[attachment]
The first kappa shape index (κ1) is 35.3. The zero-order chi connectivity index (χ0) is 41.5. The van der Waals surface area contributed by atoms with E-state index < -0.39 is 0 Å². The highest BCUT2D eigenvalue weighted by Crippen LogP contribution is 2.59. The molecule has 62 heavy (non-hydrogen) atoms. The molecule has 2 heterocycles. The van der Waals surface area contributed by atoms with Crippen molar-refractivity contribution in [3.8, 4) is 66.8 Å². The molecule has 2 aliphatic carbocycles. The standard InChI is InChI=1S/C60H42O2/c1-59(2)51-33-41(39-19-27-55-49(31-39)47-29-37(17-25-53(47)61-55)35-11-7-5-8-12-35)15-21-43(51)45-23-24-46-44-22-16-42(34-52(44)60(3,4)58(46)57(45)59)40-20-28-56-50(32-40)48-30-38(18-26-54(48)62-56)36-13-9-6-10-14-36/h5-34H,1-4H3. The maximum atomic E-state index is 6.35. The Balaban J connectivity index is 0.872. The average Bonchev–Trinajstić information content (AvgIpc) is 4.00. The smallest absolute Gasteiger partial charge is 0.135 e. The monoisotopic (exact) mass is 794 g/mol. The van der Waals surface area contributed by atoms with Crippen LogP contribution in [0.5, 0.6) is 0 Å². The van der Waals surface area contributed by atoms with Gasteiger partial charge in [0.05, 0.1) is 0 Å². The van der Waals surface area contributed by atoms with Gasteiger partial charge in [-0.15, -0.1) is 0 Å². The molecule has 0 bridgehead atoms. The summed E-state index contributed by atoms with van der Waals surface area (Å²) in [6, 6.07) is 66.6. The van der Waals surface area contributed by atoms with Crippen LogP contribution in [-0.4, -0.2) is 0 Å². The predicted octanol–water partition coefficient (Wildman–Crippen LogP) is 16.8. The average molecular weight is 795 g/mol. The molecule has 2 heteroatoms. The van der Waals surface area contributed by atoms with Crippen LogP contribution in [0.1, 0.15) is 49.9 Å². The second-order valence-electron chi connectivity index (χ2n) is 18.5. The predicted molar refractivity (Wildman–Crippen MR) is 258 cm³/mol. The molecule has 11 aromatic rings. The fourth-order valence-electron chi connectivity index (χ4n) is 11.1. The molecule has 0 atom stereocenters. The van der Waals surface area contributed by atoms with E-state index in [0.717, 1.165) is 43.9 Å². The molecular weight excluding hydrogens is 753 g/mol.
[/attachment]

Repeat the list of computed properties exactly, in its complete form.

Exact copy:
The first kappa shape index (κ1) is 35.3. The zero-order chi connectivity index (χ0) is 41.5. The van der Waals surface area contributed by atoms with E-state index < -0.39 is 0 Å². The highest BCUT2D eigenvalue weighted by Crippen LogP contribution is 2.59. The molecule has 62 heavy (non-hydrogen) atoms. The molecule has 2 heterocycles. The van der Waals surface area contributed by atoms with Crippen molar-refractivity contribution in [3.8, 4) is 66.8 Å². The molecule has 2 aliphatic carbocycles. The standard InChI is InChI=1S/C60H42O2/c1-59(2)51-33-41(39-19-27-55-49(31-39)47-29-37(17-25-53(47)61-55)35-11-7-5-8-12-35)15-21-43(51)45-23-24-46-44-22-16-42(34-52(44)60(3,4)58(46)57(45)59)40-20-28-56-50(32-40)48-30-38(18-26-54(48)62-56)36-13-9-6-10-14-36/h5-34H,1-4H3. The maximum atomic E-state index is 6.35. The Balaban J connectivity index is 0.872. The average Bonchev–Trinajstić information content (AvgIpc) is 4.00. The smallest absolute Gasteiger partial charge is 0.135 e. The monoisotopic (exact) mass is 794 g/mol. The van der Waals surface area contributed by atoms with Crippen LogP contribution in [0.5, 0.6) is 0 Å². The van der Waals surface area contributed by atoms with Gasteiger partial charge in [0.05, 0.1) is 0 Å². The van der Waals surface area contributed by atoms with Gasteiger partial charge in [-0.15, -0.1) is 0 Å². The molecule has 0 bridgehead atoms. The summed E-state index contributed by atoms with van der Waals surface area (Å²) in [6, 6.07) is 66.6. The van der Waals surface area contributed by atoms with Crippen LogP contribution in [-0.4, -0.2) is 0 Å². The predicted octanol–water partition coefficient (Wildman–Crippen LogP) is 16.8. The average molecular weight is 795 g/mol. The molecule has 2 heteroatoms. The van der Waals surface area contributed by atoms with Crippen LogP contribution in [0.1, 0.15) is 49.9 Å². The second-order valence-electron chi connectivity index (χ2n) is 18.5. The predicted molar refractivity (Wildman–Crippen MR) is 258 cm³/mol. The molecule has 11 aromatic rings. The fourth-order valence-electron chi connectivity index (χ4n) is 11.1. The molecule has 0 atom stereocenters. The van der Waals surface area contributed by atoms with E-state index in [0.717, 1.165) is 43.9 Å². The molecular weight excluding hydrogens is 753 g/mol.